Did someone say “glass jaws”? After being humiliated by Anthony Albanese on Tuesday, when he provided a free fact-checking session on the work of The Daily Telegraph’s Simon Benson — noting the same “secret documents” had provided contradictory “exclusives” two years apart — The Tele hit back today with an attack on the office of Broadband Minister Stephen Conroy, which has adopted the habit of distributing its responses to individual questions from The Australian to the press gallery.

The Oz, which has long been running an anti-NBN campaign (some of its gallery journalists, like Alan Jones, have rather peculiar ideas about the laws of physics and the speed of optical fibre) has plainly decided to run a campaign on the digital STB Household Assistance Scheme. The scheme was extended in the budget, but has already been running for two years with nary a whisper of complaint from News Limited. So in the last couple of days there have been a couple of emails from Conroy’s new media adviser, Lyall Johnson, providing the rest of us with Conroy’s response to whatever half-baked set-top box-related stories journalists have been trying to breathe life into.

Today Alison Rehn of The Tele was suitably outraged at Conroy’s threat to give it the same treatment, declaring Conroy’s office was “undermining journalists who work at The Daily Telegraph by threatening to publish communications between them and his office”.

How this would “undermine journalists”, Rehn didn’t discuss — one assumes The Tele‘s hacks haven’t acquired the past habit of some other News Ltd journalists of flirting via email with politicians — but she got her editor, that stout defender of middle-class welfare, Paul Whittaker, to compare Labor’s media management to Stalinism. “Next they’ll drag editors off to the gulag,” Rehn records Whittaker as warning.

As we know, it will only take a few minutes for the Bolts and Devines of the world to leap on this astonishingly insensitive comparison of a trivial media issue to the mass murder carried out by one of the world’s worst tyrannies. Indeed, I imagine even now right-wing commentators are winding up to … what — no?

Perhaps we need a new version of Godwin’s Law — Godwinov’s Law? — for losing an argument by invoking Stalinism. And let’s not even bother making the point that at least Stalin was brutally efficient in his tyranny, whereas Labor’s media management is some of the worst seen in Canberra in a generation.

But forget the thin skins in the News Ltd bureau here in the press gallery, let’s go back to Rehn’s point about “undermining journalists”. Whether deliberately or not, Rehn is really talking about an issue that’s right at the intersection of the media’s Augustinian demand for transparency for government, but only insofar as it doesn’t clash with individual outlets’ commercial interests. Here we have a parallel complaint to that of FOI editors about the government’s habit, under the much-improved FOI laws introduced by Labor, of making FOI material available to everyone on its website.

Crikey first reported in 2009 this new world of non-exclusivity — before that, FOI material was only made available to the outlets that requested it — and how it was already putting noses out of joint.

But the transparency-first approach of the government didn’t really gain prominence until Treasury’s release of carbon price-related documents in April this year. Seven’s Michael McKinnon, the nearest thing we’ve got to an FOI National Living Treasure, and The Oz’s FOI editor Sean Parnell, both complained to Crikey about FOI documents being made available to everyone, robbing journalists of exclusives.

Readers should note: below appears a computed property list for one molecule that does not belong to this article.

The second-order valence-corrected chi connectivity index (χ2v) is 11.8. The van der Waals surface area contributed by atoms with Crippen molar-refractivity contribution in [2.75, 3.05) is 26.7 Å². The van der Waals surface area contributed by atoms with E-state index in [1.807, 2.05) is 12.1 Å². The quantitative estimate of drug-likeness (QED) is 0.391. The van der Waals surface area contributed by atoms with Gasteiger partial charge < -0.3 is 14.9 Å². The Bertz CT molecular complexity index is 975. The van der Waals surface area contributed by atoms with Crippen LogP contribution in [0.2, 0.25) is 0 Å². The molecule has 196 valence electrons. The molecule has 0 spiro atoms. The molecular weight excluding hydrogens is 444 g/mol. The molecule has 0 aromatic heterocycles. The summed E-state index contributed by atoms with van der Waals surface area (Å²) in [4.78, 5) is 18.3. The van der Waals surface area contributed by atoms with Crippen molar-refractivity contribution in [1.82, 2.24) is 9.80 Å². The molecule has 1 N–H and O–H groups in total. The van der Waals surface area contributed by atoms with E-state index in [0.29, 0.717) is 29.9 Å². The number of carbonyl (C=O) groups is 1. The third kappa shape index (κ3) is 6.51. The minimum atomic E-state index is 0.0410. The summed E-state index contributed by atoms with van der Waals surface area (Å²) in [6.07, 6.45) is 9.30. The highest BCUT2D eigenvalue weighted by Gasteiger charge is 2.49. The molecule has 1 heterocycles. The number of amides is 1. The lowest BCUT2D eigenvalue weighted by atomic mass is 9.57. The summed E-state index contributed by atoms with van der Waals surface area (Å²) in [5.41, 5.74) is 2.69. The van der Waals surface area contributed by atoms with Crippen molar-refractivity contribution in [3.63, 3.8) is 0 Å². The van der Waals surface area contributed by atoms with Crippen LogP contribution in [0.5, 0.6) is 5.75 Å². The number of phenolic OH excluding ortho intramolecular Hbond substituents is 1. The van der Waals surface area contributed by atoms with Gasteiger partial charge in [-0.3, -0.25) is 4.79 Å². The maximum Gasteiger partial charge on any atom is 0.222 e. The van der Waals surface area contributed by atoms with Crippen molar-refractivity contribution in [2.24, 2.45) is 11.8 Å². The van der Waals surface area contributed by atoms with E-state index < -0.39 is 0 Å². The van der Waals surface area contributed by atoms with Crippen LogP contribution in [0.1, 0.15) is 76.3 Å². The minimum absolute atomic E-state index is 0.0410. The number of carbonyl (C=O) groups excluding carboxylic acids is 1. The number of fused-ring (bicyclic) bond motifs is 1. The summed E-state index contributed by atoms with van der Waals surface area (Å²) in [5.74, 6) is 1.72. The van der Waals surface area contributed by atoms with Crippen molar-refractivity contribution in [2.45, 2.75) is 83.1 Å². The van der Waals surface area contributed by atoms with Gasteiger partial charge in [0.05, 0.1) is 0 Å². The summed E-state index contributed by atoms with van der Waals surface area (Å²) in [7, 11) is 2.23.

And exclusives of course are a key driver of the media business model. Being able to claim you have something readers and audiences can’t get elsewhere is a key differentiator of your product and a way to drive sales and subscriptions. FOI is one area where the mainstream media still have a substantial advantage over new media or bloggers.

McKinnon and Parnell both called for a “grace period” before the wider release of FOI documents (McKinnon suggests three days), to ensure the lure of the exclusive remained as a driver for journalism while strengthening transparency. A number of Crikey readers thought this fairly rank hypocrisy, given the media’s incessant clamour for greater transparency from government.

What wasn’t addressed is that the government’s approach seems to have reduced the incidence of “gotcha” coverage of FOI documents despite the considerable expansion of successful FOI applications. Since the same documents are now available to everyone and coverage can be assessed against the source materials, the wave of “gotcha”-focussed FOI stories feared by bureaucrats, in which advice to government and data is taken out of context or manipulated, doesn’t seem to have eventuated. The coverage of the Treasury carbon price material, for example, was mostly free of the “savage attack on family budgets” line you’d have expected from a single outlet.

A minister’s office providing all media outlets with the same information in response to individual requests only “undermines” journalists in the same way as providing all outlets with FOI documents undermines them, by reducing the driver of the “exclusive” in favour of exactly the transparency that the media is always calling for from government — and by reducing the potential for journalists to spin, distort and manipulate material.

That’s why Conroy’s office of course is doing it. But they’re so far only applying this selectively. It’s therefore unfair, no matter how partisan the coverage of The Oz and The Tele. Better to treat them as the propaganda outlets they are, and refuse to deal with them, than apply an inconsistent standard.

Peter Fray

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